The population is also growing rapidly beyond the “traditional gateways.” Between the 1990 and 2000 censuses, the Asian American population has more than doubled in 19 states. In fact, the electoral battleground states of Nevada, New Hampshire, Florida, and Georgia are home to some of the fastest growing Asian American populations in the country.
The study also shows that more Asian Americans identify as Democrats than as Republicans by a wide margin of 32 percent to 14 percent and a significant proportion identify as Independents, 19 percent.
Of the Filipinos surveyed, 35 percent identified themselves as Democrats while 19 percent responded Republicans. 28 percent said they were non-partisan and 18 percent said they were Independent.
Among the communities surveyed, Asian Indian, Chinese, Japanese, Korean and Filipinos have more Democrats than Republicans. Vietnamese Americans identify with the Republican Party over the Democratic Party by nearly a two-to-one ratio
About 80 percent of likely voters surveyed list the economy as one of the most important problems the nation faces, followed by the war in Iraq. On both issues, there are strongly divided opinions between Obama and McCain supporters.
“Even as the Iraq war has receded from the headlines as concerns about the economy have become more prominent, the war still plays a powerful role in the Asian American choice for president” says Jane Junn, an associate professor of political science at Rutgers.
Respondents also said that oil prices, job/unemployment and immigration are among the issues that they think are the most important problems facing the United States today.
Next to Latinos, Asian Americans are the fastest growing community on the US today. Currently, they comprise 5 percent of the population and, according to the researchers, will likely play a significant role in battleground states such as Virginia, Nevada and Washington, where they account for 5 percent or more of the population.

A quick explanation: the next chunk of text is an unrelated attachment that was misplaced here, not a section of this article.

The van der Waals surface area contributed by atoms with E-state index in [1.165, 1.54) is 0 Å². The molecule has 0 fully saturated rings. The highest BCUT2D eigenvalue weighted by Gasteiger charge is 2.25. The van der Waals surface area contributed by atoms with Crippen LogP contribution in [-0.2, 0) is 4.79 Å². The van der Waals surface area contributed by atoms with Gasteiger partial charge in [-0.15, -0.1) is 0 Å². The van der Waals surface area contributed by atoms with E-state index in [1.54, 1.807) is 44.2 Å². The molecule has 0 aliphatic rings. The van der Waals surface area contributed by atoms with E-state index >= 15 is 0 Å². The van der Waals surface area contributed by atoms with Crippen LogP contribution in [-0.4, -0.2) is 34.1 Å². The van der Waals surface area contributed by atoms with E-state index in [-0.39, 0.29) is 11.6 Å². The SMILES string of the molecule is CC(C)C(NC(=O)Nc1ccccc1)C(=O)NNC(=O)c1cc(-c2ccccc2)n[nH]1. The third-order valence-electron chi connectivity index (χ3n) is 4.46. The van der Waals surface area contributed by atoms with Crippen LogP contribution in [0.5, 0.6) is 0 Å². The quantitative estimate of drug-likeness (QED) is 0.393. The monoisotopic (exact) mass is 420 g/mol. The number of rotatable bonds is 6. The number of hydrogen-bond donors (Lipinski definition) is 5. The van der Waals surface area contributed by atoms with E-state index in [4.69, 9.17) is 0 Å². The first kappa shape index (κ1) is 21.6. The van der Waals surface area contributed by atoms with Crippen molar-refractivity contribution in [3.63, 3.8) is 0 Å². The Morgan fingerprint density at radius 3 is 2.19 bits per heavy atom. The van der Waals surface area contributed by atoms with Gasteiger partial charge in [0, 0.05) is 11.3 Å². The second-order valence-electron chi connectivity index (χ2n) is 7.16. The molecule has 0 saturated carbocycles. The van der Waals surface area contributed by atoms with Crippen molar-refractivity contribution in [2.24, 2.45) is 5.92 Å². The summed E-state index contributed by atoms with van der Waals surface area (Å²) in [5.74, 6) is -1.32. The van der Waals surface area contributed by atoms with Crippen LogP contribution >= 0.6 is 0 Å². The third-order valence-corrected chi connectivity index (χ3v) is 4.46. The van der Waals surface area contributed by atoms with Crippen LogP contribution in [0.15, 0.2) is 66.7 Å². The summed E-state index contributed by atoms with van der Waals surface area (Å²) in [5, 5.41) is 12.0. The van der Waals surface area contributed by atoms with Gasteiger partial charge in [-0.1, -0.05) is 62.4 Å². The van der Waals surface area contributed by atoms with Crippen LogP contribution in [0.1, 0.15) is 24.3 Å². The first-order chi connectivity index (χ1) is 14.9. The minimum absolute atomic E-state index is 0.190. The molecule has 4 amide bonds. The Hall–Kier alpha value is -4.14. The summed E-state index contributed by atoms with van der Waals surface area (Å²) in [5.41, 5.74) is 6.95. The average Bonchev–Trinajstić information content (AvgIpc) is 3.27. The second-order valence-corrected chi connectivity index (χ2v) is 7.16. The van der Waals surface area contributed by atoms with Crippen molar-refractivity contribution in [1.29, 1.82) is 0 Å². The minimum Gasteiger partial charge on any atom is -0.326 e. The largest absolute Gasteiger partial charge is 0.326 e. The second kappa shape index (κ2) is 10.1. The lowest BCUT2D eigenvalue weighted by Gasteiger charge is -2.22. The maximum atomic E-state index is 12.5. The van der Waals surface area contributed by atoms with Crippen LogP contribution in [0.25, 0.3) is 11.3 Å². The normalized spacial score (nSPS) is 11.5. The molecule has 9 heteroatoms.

Even in states such as Colorado, Ohio and Florida, where they are less numerous, Asian Americans may provide the margin of victory, the researchers added.
Home country politics
There are some media accounts and scholarly articles that suggest that Asian Americans are less likely to participate in American politics because of their focus on the politics of their home countries. The survey included questions on whether respondents send money to their countries of origin, whether they have been in contact with friends and family, and whether they have participated in the politics of that country.
Nearly three quarters (74 percent) of respondents have been in contact with friends and family and one third (33 percent) have sent money to people in their home country. However, only 4 percent have participated in the politics of their home country. The figures are similar when looking only at adult citizens in our survey: 69 percent have been in contact with friends and family, 31 percent have sent money to people, and only 4 percent have been involved in the politics of their countries of origin.
“Most importantly, those who participate in the politics of their home countries are actually more likely to vote in the United States than those who do not (73 percent versus 67 percent). Thus, participation in home country politics is not a deterrent to participation in the United States,” the report said.